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Laurie Hurson
Laurie Hurson

Creating Small, Environmentally Friendly Living Spaces

The tiny house movement and sustainable living

Simplification has a different meaning for everyone. Individuals who simplify their lives engage in all types of practices ranging from selling off unnecessary possessions, going on “shopping diets”, embracing minimalist practices, changing jobs, moving from their home or location, or even going “off-the-grid” altogether.

One such simplifying practice, that often includes many of the above, involves living in a tiny house. So, what is a tiny house and what does living in one entail?

A tiny house

The small or tiny house movement has been developing quietly over the past decade and involves individuals who choose to live in a house that is much smaller than the typical American household. Individuals choose the tiny house lifestyle for various reasons but commonly cited motivations include environmental concern, financial freedom, and life simplification. Architect and author Sarah Susanka is credited with beginning the tiny house movement when she published The Not So Big House: A Blueprint for the Way we Really Live in 1997, which advocated to “build better, not bigger.”

Since her book, and especially after the housing-market bust in 2007-8, other individuals have signed on to the idea of quality over quantity when it comes to their home. Jay Shafer started the Tumbleweed Tiny House Company and co-founded the Small House Society in 2002 with Greg Johnson. The Small House Society was started in order to “support the research, development, and use of smaller living spaces that foster sustainable living for individuals, families, and communities worldwide.”

Because of the work of the Small House Society in tandem with books, Internet resources, blogs, and general media attention, the tiny house movement is growing. Tiny house living requires individuals to either build a tiny home or purchase the house itself from one of the (now) various tiny house purveyors. There is not one standard type of tiny house but there are some commonalities to tiny house living.

Tiny houses are small in size but not in character. At their smallest some tiny houses can be 65 square feet but some larger homes range up to almost 800 square feet. Many are typically 200 to 300 square feet and are often built on trailers to contend with size regulations for living spaces. Tiny houses built on trailers are able to avoid zoning and building codes that favor large living spaces. But even aside from the vague legalities of tiny homes, the ability to be mobile is often seen as a positive aspect of tiny living.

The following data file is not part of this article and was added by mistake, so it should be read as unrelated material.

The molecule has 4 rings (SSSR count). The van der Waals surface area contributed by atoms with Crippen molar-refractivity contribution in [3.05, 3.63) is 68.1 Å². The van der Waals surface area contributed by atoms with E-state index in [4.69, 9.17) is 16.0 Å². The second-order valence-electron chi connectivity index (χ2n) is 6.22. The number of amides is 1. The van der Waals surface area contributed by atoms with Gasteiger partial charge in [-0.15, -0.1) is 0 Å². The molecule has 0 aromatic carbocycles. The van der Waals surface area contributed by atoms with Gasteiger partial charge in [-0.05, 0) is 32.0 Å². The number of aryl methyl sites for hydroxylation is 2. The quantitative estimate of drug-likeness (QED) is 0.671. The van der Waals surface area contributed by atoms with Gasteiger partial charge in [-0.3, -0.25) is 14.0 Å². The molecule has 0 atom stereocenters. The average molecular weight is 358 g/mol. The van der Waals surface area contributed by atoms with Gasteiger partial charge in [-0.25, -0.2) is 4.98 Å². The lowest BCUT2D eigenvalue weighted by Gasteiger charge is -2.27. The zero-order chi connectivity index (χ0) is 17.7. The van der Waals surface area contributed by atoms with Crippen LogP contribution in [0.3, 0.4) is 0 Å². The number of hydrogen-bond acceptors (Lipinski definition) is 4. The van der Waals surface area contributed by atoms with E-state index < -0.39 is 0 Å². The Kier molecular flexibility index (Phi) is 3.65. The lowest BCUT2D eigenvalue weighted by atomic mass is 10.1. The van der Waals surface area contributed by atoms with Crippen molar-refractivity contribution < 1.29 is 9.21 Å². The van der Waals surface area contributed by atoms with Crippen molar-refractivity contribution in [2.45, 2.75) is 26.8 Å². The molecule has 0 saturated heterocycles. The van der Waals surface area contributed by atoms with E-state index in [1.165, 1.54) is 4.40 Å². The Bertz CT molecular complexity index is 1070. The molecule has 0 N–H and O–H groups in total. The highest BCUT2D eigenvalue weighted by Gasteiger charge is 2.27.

Tiny houses prioritize quality over quantity and aesthetics is an important factor when designing tiny homes. In short, tiny houses are beautifully cute. Many resemble mini cottages, inside and out. Though narrow, tiny homes have cozy yet complete living spaces- a sitting area, kitchen, bathroom, and sleeping loft. Because of the size, organization is key. Homes are often superbly streamlined while also striving for a warm and rustic atmosphere. The size and efficiency of tiny homes also promotes another important aspect of tiny living: an environmentally friendly and sustainable lifestyle.

Inside a tiny home.

Because tiny houses are, well, tiny, they require fewer resources to build and ultimately use less energy and create less waste once they are built. Tiny houses do not use as much electricity, water, or gas as a regular homes and they substantially reduce the inhabitants’ carbon footprint. The downside to tiny homes is that though they are more ecological and economical once built, building a tiny home requires custom construction and careful selection of core materials and systems. However, this is common downside to building any type of ecologically friendly dwelling and at least by keeping the home tiny, costs are reduced while also decreasing negative environmental impacts.

With a tiny house, sustainable living does not just come in the form of energy-use reduction. Because tiny houses use less energy, less money is spent on energy bills. Many proponents of the tiny house movement advocate for financial freedom and increased control over their quality of life. Tiny living gives individuals more control over their finances and often frees them from the burden of a mortgage and other payments that are incurred when living in a larger home. With tiny houses, it seems that less square footage boils down to lower housing costs and a reduction in harmful environmental consequences.

A reduction of square footage often entails a reduction of possessions and accumulation of unnecessary. Because of the nature of tiny houses, inhabitants of these spaces not only consume less energy but also tend to buy fewer items. Tiny homeowners are required to think through their needs and the space available in order to determine what items must absolutely be found in their home.

By shrinking their home, individuals in the tiny house movement reduce their environmental footprint, their housing costs, and their consumption resulting in an increasingly simplified existence. According to individuals who choose to live this way, lifestyle simplification is yet another positive benefit of tiny living. To them, tiny house living ultimately means a smaller, simpler, and more sustainable lifestyle.

About the Author
Laurie Hurson

Laurie Hurson is a Ph.D. student in the environmental psychology program at the City University of New York.

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